Let me tell you a story.
When I was young, I was convinced one of two things would happen:
I would either die young or I would live ignorant.
And I was allowed to believe it.
I was careful, avoiding snakes, spiders, dirt, human beings, love.
I horded books, enough to give myself a doctorate in any field.
And I was called paranoid. Idiotic. A fool. Freak. Doomed.
But, I kept living anyway. Destroyed, most of the strings in me cut.
But living. And I was allowed to believe it was a gift.
Of course, this is a fiction, lie, metaphor, but the truth stands.
Children are not born to be afraid. They are taught.
Fear is conditioned. Rewarded. Considered a virtue.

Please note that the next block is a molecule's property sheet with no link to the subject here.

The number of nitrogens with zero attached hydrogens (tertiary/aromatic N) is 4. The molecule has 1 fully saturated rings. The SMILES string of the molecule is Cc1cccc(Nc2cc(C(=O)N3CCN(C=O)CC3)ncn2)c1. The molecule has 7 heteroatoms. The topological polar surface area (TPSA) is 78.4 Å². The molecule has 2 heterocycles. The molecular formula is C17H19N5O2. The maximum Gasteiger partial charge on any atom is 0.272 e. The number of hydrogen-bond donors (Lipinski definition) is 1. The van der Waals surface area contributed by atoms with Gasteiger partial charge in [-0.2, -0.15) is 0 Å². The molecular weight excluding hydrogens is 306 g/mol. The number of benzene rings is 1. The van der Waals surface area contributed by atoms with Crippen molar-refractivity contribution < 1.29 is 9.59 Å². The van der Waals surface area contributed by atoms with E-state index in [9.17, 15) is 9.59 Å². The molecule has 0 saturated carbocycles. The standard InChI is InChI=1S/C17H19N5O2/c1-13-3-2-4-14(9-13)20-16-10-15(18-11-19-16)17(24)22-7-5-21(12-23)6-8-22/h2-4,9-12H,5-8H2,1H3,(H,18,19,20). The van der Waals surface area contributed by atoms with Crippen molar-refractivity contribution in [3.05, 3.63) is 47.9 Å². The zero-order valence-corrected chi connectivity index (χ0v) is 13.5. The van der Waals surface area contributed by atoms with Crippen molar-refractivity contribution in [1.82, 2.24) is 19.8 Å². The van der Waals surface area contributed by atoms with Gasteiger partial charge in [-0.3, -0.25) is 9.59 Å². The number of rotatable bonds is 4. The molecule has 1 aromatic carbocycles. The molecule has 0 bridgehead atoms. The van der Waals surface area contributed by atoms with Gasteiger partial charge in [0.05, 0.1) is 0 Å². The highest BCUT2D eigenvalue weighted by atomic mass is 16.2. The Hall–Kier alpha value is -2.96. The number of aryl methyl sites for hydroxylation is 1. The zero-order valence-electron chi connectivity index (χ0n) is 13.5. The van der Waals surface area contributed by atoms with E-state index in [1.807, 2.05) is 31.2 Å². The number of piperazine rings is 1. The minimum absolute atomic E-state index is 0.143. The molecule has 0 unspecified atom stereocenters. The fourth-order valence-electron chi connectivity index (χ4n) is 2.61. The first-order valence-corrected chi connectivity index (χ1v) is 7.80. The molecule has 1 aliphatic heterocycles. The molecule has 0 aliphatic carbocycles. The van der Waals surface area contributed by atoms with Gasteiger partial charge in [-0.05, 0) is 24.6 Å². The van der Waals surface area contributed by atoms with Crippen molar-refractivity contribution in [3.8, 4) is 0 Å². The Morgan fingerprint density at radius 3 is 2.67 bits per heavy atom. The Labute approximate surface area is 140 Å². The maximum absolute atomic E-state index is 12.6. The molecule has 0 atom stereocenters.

The wildness of youth is tromped upon by cleat-clad "caution."
Gone are bright eyes, reckless smiles, heads thrown back. Life.
Dull glances, insurance, cul-de-sacs, and bitten tongues reign. Fear.
And fear is one of the deepest scars we can inflict upon another.
This story is not mine, though I have been the one to tell it.
But I am human. An ocean. A fault line. A candle facing a storm.
This tale, in some chisled fascet, mirrors my own.
And it will continue as long as I draw breath.